Golf Tips: How Rangefinders Can Save You Strokes


You’ll never see a Tour caddie use a rangefinder at a tournament—that would break Rule 14-3, which prohibits such devices. Of course, a good looper has already gunned every target before the first shot is struck.

“When it comes to charting distances, there’s no better tool than a rangefinder,” says Bushnell Golf’s Jason Seeman. “They’re a caddie’s best friend, and every Tour looper has one.”

They’re also very popular with weekend players, about 70 percent of whom use some kind of laser or GPS device, according to Bushnell. Still, not every gadget has the stroke-saving ability to adjust yardage based on elevation changes.

Knowing the “true” yardage, or slope, is invaluable. A moderate incline on a 150-yard approach can add up to 15 yards to the shot.

(MORE: 3 New Rangefinders to Sharpen Your Shots)

Now, a word about the Rules: It’s legal to use rangefinders to gauge distance only, if a local rule allows it. Using a device that calculates elevation changes is not legal, but hey—in a casual round, if no one objects to some technological help, we won’t report you to Rules Guy.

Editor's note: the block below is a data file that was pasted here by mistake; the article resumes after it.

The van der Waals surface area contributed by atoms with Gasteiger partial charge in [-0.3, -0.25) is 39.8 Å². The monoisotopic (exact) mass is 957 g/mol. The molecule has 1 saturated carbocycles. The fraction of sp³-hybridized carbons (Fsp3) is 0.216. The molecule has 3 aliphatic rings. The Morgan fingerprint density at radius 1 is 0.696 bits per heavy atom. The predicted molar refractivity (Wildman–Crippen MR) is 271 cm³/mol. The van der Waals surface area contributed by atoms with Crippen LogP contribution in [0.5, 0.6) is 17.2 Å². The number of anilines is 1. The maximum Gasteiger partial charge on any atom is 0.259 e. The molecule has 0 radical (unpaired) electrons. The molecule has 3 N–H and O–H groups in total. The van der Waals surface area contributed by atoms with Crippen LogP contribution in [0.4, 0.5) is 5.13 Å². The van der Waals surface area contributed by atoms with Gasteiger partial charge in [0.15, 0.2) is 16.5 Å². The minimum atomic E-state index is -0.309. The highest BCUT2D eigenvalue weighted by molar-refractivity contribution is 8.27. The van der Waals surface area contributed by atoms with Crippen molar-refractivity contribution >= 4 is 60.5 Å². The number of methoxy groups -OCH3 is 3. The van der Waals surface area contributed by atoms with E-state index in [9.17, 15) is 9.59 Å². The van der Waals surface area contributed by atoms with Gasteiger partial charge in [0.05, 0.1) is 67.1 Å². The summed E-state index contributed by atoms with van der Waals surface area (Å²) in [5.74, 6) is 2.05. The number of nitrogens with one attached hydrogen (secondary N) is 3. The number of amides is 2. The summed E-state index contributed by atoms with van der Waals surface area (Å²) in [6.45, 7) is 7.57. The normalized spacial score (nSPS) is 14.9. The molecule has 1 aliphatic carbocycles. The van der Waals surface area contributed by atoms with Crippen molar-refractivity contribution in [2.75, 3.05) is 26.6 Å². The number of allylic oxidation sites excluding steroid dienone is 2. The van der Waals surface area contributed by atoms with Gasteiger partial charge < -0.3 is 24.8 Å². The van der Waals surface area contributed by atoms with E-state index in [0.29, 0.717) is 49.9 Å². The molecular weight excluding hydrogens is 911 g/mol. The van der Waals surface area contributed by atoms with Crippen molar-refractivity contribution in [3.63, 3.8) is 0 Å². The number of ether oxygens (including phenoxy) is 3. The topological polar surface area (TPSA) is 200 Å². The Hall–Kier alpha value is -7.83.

Golfers love options, and two popular Bushnell laser rangefinders—the Tour X ($499) and Tour V4 ($399)—can switch between slope-finding mode and (for Rules sticklers) a yardage-only setting. The truth is, slope adjustment removes the guesswork for the average Joe. And there’s an added benefit. “With time, you learn to pull the right club, even with the slope function off,” Seeman says.

Thought-free golf? These ‘finders are keepers.

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